Saturday, May 31, 2008

David Altmejd

525 West 24th Street
May 3–June 14

Reportedly, American men are on average three inches taller and fifty pounds heavier today than they were one hundred years ago. In roughly the same amount of time, the average Dutchman has grown seven inches. Our anthropometric history might not have been on David Altmejd’s mind when he assembled the nine splendid colossi that make up his second exhibition at this gallery (he was probably thinking Goya and Rodin), but standing amid his forest of giants, one can’t help but imagine them as heirs to our strengths and follies, strange emissaries from a future race raised on steroids.

Altmejd’s 2004 debut at the gallery was a dark, lubricious labyrinth filled with decapitated werewolves and allusions to Robert Morris and Sol LeWitt; while many of the themes (vulnerable, fractured figuration) and materials (broken mirrors, twine, sundry bibelots) are present in his current exhibition, he now works vertically rather than laterally, making statues using the same surreal architectural habits that informed his prior, installation-like work. The variation between each piece is astounding. From the look of it, Altmejd works heuristically, deciding on the shape and form of each being intuitively as he builds. (A rejoinder, perhaps, to the polished, overspecified, and overproduced statements of other contemporary sculptors.) As if to hammer home the point, the artist’s hand is evident everywhere. Literally. Plaster casts of hands peek out from anuses (The Spiderman [all works 2008]), grasp throats and fondle testicles (The Center), or cluster along the entire surface like some sort of florid, Freddy Krueger nightmare (YOU). Sometimes his beings don’t resemble beings at all, as in The Cave, an awesome, mirrored obelisk, or another boxy, reflective figure, The Quail. (“The Balzac piece,” as a friend put it.) Then, to throw you off again, there’s Love, a hollow, spindly, barely there bit of agita. Circling the sculptures, the viewer is repeatedly frustrated by the impossibility of a full view. One imagines secrets in every piece; they resist, and thus incite, scopophilia.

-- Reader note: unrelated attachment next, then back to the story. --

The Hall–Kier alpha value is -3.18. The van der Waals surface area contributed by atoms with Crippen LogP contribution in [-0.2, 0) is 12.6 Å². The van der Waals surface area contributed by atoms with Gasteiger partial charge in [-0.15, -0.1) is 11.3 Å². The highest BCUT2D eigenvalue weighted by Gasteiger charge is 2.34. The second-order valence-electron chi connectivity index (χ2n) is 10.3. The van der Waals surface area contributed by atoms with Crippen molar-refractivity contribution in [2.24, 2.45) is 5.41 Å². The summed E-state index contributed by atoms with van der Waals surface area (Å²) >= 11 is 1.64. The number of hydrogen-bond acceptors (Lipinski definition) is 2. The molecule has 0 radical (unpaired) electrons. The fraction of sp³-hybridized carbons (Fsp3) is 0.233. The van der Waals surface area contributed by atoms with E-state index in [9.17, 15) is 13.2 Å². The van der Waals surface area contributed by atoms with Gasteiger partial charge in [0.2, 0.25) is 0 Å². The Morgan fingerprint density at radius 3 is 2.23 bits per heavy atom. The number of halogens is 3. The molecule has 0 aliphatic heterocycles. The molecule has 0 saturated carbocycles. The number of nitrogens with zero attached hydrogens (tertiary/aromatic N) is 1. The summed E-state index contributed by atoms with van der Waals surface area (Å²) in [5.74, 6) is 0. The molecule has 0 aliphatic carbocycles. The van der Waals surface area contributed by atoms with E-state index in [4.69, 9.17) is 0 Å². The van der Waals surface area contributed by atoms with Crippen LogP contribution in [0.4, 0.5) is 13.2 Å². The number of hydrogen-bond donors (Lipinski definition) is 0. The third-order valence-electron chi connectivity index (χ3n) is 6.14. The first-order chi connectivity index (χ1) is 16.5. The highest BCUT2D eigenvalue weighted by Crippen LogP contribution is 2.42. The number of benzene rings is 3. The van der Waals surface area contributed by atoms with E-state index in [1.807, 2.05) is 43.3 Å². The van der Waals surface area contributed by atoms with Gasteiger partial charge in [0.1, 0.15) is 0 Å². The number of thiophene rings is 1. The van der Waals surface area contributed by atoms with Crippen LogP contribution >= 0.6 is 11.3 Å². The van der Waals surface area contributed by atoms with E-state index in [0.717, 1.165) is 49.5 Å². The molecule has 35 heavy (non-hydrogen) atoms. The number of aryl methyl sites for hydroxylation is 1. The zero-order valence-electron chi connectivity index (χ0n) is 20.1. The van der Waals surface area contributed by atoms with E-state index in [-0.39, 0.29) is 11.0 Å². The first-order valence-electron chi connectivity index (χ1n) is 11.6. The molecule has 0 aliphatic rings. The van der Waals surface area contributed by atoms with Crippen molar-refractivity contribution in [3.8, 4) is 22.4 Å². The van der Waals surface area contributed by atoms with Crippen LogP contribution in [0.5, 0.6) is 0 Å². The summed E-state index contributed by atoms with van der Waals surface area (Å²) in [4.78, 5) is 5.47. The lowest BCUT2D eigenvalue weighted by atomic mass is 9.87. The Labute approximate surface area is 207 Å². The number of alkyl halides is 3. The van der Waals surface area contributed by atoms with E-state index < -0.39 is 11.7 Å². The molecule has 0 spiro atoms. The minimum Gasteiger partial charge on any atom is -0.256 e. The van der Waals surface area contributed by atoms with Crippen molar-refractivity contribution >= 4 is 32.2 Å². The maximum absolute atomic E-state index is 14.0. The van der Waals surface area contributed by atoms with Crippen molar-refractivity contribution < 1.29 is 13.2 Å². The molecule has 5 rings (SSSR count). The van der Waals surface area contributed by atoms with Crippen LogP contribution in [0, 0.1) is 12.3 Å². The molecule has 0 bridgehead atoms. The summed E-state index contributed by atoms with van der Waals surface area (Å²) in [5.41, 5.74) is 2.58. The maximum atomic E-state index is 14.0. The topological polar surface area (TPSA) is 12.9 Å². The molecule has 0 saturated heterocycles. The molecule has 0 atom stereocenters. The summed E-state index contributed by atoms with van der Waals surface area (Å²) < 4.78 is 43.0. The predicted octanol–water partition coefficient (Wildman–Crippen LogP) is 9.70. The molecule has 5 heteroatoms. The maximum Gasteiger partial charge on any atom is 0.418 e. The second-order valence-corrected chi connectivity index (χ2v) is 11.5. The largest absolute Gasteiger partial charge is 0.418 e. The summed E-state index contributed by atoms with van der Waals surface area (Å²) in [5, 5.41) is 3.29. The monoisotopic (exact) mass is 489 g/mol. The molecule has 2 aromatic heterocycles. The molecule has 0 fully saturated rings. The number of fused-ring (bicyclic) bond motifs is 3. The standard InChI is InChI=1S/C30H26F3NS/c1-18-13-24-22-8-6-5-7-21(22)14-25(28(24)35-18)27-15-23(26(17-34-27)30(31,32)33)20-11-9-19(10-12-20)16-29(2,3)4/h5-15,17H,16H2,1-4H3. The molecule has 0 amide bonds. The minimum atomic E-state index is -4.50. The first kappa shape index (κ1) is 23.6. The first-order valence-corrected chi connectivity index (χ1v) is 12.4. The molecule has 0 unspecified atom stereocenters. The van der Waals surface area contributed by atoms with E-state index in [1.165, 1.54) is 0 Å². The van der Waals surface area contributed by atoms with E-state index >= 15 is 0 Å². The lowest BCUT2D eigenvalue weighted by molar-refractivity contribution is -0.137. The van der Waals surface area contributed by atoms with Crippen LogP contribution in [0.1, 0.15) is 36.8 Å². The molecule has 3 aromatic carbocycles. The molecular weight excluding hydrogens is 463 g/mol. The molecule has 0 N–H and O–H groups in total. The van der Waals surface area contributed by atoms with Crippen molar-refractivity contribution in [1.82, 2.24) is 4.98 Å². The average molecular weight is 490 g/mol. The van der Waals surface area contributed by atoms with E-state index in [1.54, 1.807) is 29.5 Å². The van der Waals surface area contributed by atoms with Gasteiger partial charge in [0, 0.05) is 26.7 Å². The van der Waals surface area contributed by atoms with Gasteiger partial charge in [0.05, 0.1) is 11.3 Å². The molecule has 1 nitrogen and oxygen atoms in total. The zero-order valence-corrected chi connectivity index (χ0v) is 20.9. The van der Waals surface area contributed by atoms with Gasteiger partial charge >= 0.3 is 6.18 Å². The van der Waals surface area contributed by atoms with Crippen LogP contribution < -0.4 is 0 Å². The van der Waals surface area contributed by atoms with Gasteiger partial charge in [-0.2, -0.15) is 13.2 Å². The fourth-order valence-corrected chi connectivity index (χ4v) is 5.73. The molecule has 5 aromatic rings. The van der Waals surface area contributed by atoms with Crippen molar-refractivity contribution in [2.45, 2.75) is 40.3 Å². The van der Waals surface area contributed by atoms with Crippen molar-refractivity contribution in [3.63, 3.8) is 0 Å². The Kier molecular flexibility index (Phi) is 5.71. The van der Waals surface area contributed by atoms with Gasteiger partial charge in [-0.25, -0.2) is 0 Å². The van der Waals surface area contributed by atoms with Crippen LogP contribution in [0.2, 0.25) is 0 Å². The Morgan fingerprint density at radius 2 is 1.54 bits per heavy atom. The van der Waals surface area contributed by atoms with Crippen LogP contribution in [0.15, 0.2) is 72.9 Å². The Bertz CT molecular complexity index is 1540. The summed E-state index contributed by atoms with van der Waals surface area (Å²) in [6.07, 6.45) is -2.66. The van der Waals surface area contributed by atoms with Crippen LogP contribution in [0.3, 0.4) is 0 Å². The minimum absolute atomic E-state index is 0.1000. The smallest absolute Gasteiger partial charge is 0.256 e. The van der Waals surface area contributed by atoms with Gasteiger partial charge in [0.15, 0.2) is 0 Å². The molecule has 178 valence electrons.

—David Velasco

Thursday, May 15, 2008

Steve McQueen opening Cannes Film Festival arthouse Movies

Steve McQueen

"When I was in art school, I wanted to be in film school. When I was in film school I wanted to be in art school," says Steve McQueen, who now comes full circle - an artist taking his film to the world's biggest film festival. As we speak, French subtitles are being hurriedly added to Hunger, his drama set in the Maze prison during the weeks Bobby Sands and nine other republican prisoners went on hunger strike. Of course, McQueen has made films before. He won the Turner prize in 1999, in part for his video Deadpan, in which he recreated a legendary Buster Keaton stunt, standing still in front of a building as it collapsed around him. He has filmed New York from inside barrels (Drumroll), ventured two miles inside a South African goldmine (Western Deep), and far into the Democratic Republic of Congo (Gravesend). None of them count as features though, which means that Hunger will be in the running for the best first film award.

McQueen explains that, when he was 11, he had something like a coming-of-age moment watching the news in spring 1981. There were the hunger strikers and, closer to his home in Ealing, the Brixton riots. A picture of Bobby Sands, the first of the strikers to die, has stuck with him ever since: "It was always in my head, that image." Hunger will now join an ever-growing canon of films about the Troubles, which have, in recent years, tended towards docu-drama - the urge to lay down history or, in some instances, to correct it. That, McQueen says, is not what he was going for. "I just want to examine what is at stake here. Why would you put yourself on the line in such a way - in the most painful way - for your beliefs? Where have you got to?" He was struck by the idea of the unshakeable convictions of young men (Sands was 27 when he died): "That feeling of youth and the feeling of being right, the feeling of that kind of passion, really."